Cowbridge protest over plans to close cattle market
A demonstration has been held over the planned closure of a livestock market at Cowbridge in the Vale of Glamorgan.
About 1,000 protesters took part after protesters claimed selling the 200-year-old Cowbridge cattle market site for housing would be "devastating".
They say it will be bad for businesses and would force farmers to make a 90 mile round-trip to Abergavenny market.
The Vale of Glamorgan council, which owns the site, said it is consulting on plans to build houses there.
The council said it would then allocate land at nearby St Mary Hill for a new, replacement cattle market.
Farmers, local businesses and residents joined the protest, which starts at the town hall on Friday afternoon before moving to the cattle market.
The market has been in Cowbridge for over 200 years, with farmers selling their livestock there every Tuesday.
But during the rest of the week its operators, who lease the site from the council, open up the site for the public to use its car parking spaces.
Cowbridge Chamber of Trade said that businesses are worried that the loss of these spaces will mean visitors to the town will struggle to park - and they will go elsewhere.
"The market is a huge part of what Cowbridge is about - it's a market town," said chamber of trade chair Alun John.
"And it does bring in a certain amount of trade on Tuesdays, which is a quiet day.
"But the big issue for us is the loss of the 200 car parking spaces. Lack of car parking is already a big problem in the town.
"We've already got restaurants saying they have had people cancelling, saying they can't park. That's not unusual."
Mr John added: "The council has outlined another site but there seems to be no will from the council to invest any of the money they will get from the sale of the current site."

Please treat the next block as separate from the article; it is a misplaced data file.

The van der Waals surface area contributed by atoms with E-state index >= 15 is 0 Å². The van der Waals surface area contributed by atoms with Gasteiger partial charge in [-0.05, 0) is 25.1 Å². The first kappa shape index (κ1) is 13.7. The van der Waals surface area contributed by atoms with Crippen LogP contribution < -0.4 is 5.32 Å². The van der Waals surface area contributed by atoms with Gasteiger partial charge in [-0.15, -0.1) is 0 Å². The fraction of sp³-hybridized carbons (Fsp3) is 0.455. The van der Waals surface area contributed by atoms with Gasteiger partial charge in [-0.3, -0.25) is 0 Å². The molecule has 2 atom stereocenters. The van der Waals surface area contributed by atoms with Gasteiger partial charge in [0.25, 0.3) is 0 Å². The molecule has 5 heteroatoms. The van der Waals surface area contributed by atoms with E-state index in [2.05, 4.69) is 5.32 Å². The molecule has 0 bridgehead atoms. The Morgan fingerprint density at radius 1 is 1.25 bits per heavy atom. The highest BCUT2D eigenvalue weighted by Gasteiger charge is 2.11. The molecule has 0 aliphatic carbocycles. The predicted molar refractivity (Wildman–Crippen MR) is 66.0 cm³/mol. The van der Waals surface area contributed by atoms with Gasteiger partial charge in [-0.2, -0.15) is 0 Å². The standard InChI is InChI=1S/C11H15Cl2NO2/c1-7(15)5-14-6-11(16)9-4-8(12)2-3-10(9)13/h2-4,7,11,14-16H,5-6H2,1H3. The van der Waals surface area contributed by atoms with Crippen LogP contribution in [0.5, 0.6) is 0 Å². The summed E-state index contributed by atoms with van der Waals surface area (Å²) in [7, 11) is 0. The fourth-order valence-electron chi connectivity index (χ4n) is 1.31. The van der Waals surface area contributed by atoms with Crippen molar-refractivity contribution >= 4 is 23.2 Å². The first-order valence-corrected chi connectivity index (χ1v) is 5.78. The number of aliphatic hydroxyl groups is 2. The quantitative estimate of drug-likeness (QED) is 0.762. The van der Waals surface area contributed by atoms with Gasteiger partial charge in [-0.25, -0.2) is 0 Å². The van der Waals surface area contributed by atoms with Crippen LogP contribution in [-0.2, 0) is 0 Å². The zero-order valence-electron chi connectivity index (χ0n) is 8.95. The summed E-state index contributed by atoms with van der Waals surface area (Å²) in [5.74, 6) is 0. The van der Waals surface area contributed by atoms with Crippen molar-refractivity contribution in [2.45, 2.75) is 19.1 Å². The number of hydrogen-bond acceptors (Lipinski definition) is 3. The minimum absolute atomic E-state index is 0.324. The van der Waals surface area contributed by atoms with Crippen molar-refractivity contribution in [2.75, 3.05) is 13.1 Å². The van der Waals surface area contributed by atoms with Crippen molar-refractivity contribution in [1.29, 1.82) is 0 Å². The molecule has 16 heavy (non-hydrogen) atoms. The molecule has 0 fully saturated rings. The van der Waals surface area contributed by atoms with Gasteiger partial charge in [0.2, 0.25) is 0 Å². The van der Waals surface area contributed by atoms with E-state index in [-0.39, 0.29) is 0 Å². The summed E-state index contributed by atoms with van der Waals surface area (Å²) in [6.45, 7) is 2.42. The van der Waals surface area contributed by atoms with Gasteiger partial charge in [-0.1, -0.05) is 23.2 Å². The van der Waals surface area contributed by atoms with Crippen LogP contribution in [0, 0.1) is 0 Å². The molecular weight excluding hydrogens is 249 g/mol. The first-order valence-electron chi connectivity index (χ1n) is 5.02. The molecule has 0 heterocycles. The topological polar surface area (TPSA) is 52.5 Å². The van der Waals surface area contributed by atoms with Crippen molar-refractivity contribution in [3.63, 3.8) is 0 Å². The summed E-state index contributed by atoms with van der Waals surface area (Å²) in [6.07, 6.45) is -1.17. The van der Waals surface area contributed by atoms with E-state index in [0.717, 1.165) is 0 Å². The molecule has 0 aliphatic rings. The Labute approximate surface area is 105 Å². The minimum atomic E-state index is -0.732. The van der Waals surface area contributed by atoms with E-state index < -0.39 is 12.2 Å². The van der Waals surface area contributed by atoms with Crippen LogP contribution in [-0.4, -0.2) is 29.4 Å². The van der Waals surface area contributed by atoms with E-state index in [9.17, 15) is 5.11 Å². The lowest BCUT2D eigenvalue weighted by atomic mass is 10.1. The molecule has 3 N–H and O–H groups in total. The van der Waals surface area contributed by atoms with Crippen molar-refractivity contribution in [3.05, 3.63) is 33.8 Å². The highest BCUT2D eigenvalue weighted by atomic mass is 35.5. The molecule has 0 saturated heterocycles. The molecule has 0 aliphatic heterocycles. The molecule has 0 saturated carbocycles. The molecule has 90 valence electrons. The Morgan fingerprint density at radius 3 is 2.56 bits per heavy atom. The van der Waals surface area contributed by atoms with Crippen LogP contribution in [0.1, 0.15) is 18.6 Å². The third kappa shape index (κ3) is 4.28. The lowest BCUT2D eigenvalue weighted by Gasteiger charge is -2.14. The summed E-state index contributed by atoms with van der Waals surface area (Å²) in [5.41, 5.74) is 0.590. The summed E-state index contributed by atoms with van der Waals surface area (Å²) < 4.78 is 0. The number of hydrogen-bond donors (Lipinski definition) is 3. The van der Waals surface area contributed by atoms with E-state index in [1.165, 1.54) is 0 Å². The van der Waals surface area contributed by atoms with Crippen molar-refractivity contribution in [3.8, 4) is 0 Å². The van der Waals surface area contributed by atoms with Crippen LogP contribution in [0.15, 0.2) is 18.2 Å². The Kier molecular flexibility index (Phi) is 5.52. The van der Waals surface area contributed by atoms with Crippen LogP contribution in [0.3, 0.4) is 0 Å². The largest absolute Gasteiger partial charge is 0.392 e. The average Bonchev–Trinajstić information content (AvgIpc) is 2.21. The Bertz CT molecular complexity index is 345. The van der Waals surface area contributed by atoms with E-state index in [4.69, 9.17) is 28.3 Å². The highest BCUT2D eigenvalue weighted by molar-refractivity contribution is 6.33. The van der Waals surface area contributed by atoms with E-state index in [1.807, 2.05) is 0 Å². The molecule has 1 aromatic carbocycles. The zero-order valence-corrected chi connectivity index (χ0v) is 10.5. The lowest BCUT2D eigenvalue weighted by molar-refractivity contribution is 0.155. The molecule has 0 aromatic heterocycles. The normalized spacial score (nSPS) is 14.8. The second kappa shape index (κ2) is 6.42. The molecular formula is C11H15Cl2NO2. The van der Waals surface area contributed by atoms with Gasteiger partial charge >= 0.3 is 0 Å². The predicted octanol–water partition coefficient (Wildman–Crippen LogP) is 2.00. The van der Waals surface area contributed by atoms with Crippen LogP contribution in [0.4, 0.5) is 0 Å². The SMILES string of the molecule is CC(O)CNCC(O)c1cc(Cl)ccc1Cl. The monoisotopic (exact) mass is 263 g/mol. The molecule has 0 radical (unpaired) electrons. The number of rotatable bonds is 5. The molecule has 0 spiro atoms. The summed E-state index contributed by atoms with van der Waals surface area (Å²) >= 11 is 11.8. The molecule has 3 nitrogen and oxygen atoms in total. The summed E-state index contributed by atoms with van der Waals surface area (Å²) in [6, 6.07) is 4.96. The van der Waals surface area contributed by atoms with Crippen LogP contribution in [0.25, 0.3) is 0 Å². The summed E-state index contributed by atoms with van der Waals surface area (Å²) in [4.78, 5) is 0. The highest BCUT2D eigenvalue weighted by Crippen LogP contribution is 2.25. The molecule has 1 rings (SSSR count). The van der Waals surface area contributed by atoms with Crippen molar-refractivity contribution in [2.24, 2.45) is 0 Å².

He said he hoped the demonstration would force the council to re-think the plans.
Dave Harris, local NFU Cymru group secretary, said: "Our members are up in arms about the proposal to sell off Cowbridge cattle market," he said.
"This market has been here for about 200 years and if it goes farmers and animals will have to travel a 90 mile round-trip to the nearest market in Abergavenny.
"Once it's gone it will be gone forever."
The Vale council said it had been "progressing work" on the local development plan for the county, which seeks to plan the way land is used for the next 15 years.
It said that along with new housing, it planned to create " a scheme to provide for public car parking".
"The responses to the consultation on the local development plan will be carefully considered," a spokesperson said.
"The leader of the council held a meeting late last year with farming representatives and other interested parties on the future of a cattle market in the Vale of Glamorgan.
"Feedback is still awaited from those representatives that attended the meeting.
"The leader is a strong supporter of the farming community and is committed into appropriate and meaningful discussion with interested parties on the future of the site."